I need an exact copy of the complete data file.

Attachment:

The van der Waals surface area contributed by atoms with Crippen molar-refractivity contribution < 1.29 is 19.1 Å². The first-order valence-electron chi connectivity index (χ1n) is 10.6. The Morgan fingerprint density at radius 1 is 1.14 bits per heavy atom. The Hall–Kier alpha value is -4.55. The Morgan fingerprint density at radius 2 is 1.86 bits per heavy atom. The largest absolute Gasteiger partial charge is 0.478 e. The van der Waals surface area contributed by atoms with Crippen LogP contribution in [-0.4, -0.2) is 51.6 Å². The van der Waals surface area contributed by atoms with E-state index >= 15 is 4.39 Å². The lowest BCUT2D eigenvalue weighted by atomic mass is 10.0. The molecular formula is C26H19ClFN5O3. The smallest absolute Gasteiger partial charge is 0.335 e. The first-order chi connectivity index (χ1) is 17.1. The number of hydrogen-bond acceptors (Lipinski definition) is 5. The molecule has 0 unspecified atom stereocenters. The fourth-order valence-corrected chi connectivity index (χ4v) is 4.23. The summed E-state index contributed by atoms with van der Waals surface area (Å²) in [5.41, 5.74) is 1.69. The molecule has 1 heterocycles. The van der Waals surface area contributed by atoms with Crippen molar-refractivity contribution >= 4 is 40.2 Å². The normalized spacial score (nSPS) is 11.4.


The van der Waals surface area contributed by atoms with Crippen molar-refractivity contribution < 1.29 is 19.1 Å². The first-order valence-electron chi connectivity index (χ1n) is 10.6. The Morgan fingerprint density at radius 1 is 1.14 bits per heavy atom. The Hall–Kier alpha value is -4.55. The Morgan fingerprint density at radius 2 is 1.86 bits per heavy atom. The largest absolute Gasteiger partial charge is 0.478 e. The van der Waals surface area contributed by atoms with Crippen LogP contribution in [-0.4, -0.2) is 51.6 Å². The van der Waals surface area contributed by atoms with E-state index >= 15 is 4.39 Å². The lowest BCUT2D eigenvalue weighted by atomic mass is 10.0. The molecular formula is C26H19ClFN5O3. The smallest absolute Gasteiger partial charge is 0.335 e. The first-order chi connectivity index (χ1) is 17.1. The number of hydrogen-bond acceptors (Lipinski definition) is 5. The molecule has 0 unspecified atom stereocenters. The fourth-order valence-corrected chi connectivity index (χ4v) is 4.23. The summed E-state index contributed by atoms with van der Waals surface area (Å²) in [5.41, 5.74) is 1.69. The molecule has 1 heterocycles. The van der Waals surface area contributed by atoms with Crippen molar-refractivity contribution >= 4 is 40.2 Å². The normalized spacial score (nSPS) is 11.4.